Eating all day long fills belly but strips body of value

May 21, 2003|by LYNN F. LITTLE

There has been a dramatic shift in our national eating patterns. Three square, sit-down meals have given way to grazing. Like hungry herds of animals on the range, Americans nibble, munch and sip their way through multiple minimeals, mobile meals, liquid meals and meal replacements every day.

A snack used to be a small amount of food that we ate between meals. All-day snacking is now the normal eating pattern for many people.

A recent study by Information Resources ("Meals Demise, Snacks Arise") reported that the typical consumer eats 4.3 times per day - with many people eating six or more times a day. This pattern of constant snacking often means that we take in more calories - with fewer nutrients - than we need.

Smarter snacking is simple, even in the busiest schedules. For more energy and a healthy weight, think about protein and portion size every time you snack. Getting protein in a snack helps maintain blood sugar, so you don't run out of energy as quickly. Cheese sticks, yogurt, jerky, deli meats, nuts, sunflower seeds and some protein bars all are tasty choices.


For a super snack, combine a protein food with your favorite veggie, fruit or bread. It's as simple as a cheese stick and some baby carrots; a vanilla yogurt and a banana; half a turkey sandwich on whole wheat; a piece of beef jerky with a few cherry tomatoes; or a handful of almonds with dried fruit.

Ten tips for smarter snacking:

1. Check your hunger level. Are you actually hungry? Or are you tired? Lonely? Happy? Or did you just see a food commercial on TV? If you aren't hungry, skip the snack until you are.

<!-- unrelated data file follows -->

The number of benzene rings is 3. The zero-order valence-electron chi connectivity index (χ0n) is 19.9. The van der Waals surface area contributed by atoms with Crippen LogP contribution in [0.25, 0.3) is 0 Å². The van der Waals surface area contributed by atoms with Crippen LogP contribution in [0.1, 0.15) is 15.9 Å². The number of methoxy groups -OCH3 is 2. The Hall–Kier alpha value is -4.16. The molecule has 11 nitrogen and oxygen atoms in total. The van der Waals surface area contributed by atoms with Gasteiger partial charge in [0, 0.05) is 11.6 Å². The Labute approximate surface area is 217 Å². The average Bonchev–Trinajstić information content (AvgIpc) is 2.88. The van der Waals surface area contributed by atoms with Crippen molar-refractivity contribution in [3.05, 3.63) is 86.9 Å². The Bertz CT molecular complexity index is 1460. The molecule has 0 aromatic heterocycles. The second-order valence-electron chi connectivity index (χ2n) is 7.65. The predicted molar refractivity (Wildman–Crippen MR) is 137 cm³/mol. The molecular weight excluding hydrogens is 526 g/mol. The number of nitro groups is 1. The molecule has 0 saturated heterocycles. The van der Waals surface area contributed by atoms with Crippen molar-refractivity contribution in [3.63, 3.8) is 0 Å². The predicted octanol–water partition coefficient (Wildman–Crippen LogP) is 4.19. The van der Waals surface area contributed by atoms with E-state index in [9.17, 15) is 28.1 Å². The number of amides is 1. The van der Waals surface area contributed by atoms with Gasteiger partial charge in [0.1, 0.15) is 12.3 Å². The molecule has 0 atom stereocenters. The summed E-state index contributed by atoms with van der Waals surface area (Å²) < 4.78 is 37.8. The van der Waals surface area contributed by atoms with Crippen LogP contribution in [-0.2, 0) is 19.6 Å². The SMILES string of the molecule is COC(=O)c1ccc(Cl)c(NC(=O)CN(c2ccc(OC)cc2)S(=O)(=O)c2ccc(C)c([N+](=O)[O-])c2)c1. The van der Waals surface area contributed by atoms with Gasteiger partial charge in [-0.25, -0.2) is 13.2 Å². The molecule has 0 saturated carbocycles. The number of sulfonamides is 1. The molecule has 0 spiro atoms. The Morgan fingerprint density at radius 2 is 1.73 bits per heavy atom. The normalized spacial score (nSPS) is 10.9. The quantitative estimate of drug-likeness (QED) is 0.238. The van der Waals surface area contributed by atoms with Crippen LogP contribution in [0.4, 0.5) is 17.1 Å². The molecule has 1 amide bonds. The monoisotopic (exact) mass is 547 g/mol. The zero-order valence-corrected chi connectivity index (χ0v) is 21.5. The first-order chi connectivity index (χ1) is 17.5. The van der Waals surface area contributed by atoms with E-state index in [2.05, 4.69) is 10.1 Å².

2. Check your fluid level. Are you thirsty rather than hungry? Since it's easy to confuse the signals for hunger and thirst, try drinking a refreshing glass of water before you dig into a snack.

3. Check portion sizes. Most super-sized snacks are loaded with fat, sugar and calories. If you want a sweet or salty treat, start with a small size or share a larger size with a friend.

4. Check food labels and facts. What you don't know can come as a surprise to your waistline. More than 300 calories in a nutrition bar? More than 400 in a latte, and 600-plus calories in a fancy cinnamon bun?

5. Pay attention to your snack. It's easy to overeat (and still not feel satisfied) if you eat while driving, reading or watching TV. Slow down and enjoy your snack; you'll eat less and enjoy it more.

6. Pay attention to protein. Many snack foods are low in protein, as well as high in sugar and fat. Foods with protein (meat, dairy, nuts and soy) provide more nutrients and longer staying power.

7. Grab some nuts. A small handful of nuts (about an ounce) can satisfy your craving for something salty - and provide some super nutrition (vitamins, minerals and protein) at the same time.

8. Grab some veggies. Nature's fast food makes an excellent on-the-run snack. Keep sliced veggies ready to go in the fridge - and fill up a small bag whenever you head out the door.

9. Grab some fruit. Feeling like something sweet and flavorful? Fresh, dried or canned, fruit is a luscious treat any time of day. Keep several single-serve fruit choices at home and at the office.

10. Grab a power drink. Soft drinks offer little - except excess calories and caffeine. If you're looking for some liquid energy, try low-fat or fat-free milk - and build some beautiful bones and teeth, too.

Paying attention to your snacks can really pay off in terms of both your weight and your health. Smaller-sized, nutrient-rich snacks can help you stay strong - all day long.

Lynn F. Little is extension educator with Family & Consumer Sciences at the Maryland Cooperative Extension in Washington County.

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